Gossage recorded saves in all three Yankee victories in the 1981 AL Division Series against the Milwaukee Brewers, not allowing a run in 6+23 innings, and he was again the final pitcher when they clinched the 1981 pennant against the Oakland Athletics. In 1983, his last season with the Yankees, Gossage broke Sparky Lyle's club record of 141 career saves; Dave Righetti passed his final total of 150 in 1988. Gossage holds the Yankees' career record for ERA (2.14) and hits per nine innings (6.59) among pitchers with at least 500 innings for the team.

In eight of his first ten seasons as a closer, Gossage's ERA was less than 2.27.[7] Over his career, right-handed hitters hit .211 against him.

Gossage during 1983 spring training

Gossage became upset with Yankees' owner George Steinbrenner for meddling with the team. In 1982, he called Steinbrenner "the fat man upstairs", and disapproved of the way Yankees' manager Billy Martin used him. Gossage became a free agent after the 1983 season, and insisted that he would not re-sign with New York.[8]

San Diego Padres (1984–1987)

Gossage signed with the San Diego Padres. In 1984, Gossage clinched another title, earning the save in Game 5 of the NL Championship Series and sending the Padres to their first World Series; after San Diego had scored four runs in the seventh inning to take a 6–3 lead against the Chicago Cubs, Gossage pitched the final two innings, getting Jody Davis to hit into a force play for the final out. During Game 5 of the 1984 World Series versus the Detroit Tigers, after receiving signs from the coaches on the Padres bench and a mound visit by manager Dick Williams, Gossage refused to intentionally walk right fielder Kirk Gibson with two runners on and first base open. On the second pitch, Gossage and the Padres would regret that decision as Gibson homered to deep right field, clinching a World Series win for the Tigers. On August 17, 1986, Gossage struck out Pete Rose in Rose's final Major League at bat.[9]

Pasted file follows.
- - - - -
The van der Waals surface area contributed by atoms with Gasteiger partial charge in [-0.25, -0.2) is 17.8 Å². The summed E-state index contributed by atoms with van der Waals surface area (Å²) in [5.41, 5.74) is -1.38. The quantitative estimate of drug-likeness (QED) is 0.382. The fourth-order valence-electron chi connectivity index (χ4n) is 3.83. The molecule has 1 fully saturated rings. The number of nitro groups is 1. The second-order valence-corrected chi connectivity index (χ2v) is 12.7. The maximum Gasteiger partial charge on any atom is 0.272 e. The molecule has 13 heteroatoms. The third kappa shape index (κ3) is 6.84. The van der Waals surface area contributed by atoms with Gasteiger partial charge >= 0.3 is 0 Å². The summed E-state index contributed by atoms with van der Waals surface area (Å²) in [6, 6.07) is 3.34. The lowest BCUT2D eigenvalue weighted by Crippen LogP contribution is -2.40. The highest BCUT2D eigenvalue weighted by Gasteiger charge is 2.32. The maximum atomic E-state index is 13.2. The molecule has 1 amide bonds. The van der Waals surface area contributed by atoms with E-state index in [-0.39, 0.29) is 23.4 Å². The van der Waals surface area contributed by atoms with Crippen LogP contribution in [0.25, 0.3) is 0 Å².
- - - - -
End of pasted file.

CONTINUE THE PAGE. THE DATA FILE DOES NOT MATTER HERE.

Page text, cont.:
Chicago Cubs (1988)

Gossage was dealt along with Ray Hayward from the Padres to the Cubs for Keith Moreland and Mike Brumley on February 12, 1988.[10] On August 6, 1988, while with the Cubs, Gossage became the second pitcher to record 300 career saves in a 7–4 victory over the Philadelphia Phillies, coming into the game with two out in the ninth and two men on base and retiring Phil Bradley on a popup to second baseman Ryne Sandberg. He was released by the Cubs in March 1989.[11]

San Francisco Giants (1989)

Gossage signed with the San Francisco Giants in April.[12]

New York Yankees (1989)

The Yankees selected Gossage off of waivers in August.[13]

Fukuoka Daiei Hawks (1990)

Gossage pitched for the Fukuoka Daiei Hawks of Nippon Professional Baseball in 1990.

Texas Rangers (1991)

Gossage signed with the Texas Rangers for the 1991 season.

Oakland Athletics (1992–1993)

Gossage signed one-year contracts to pitch for the Oakland Athletics in 1992 and 1993.[12]

Seattle Mariners (1994)

A ticket from the game where Gossage earned his 300th save.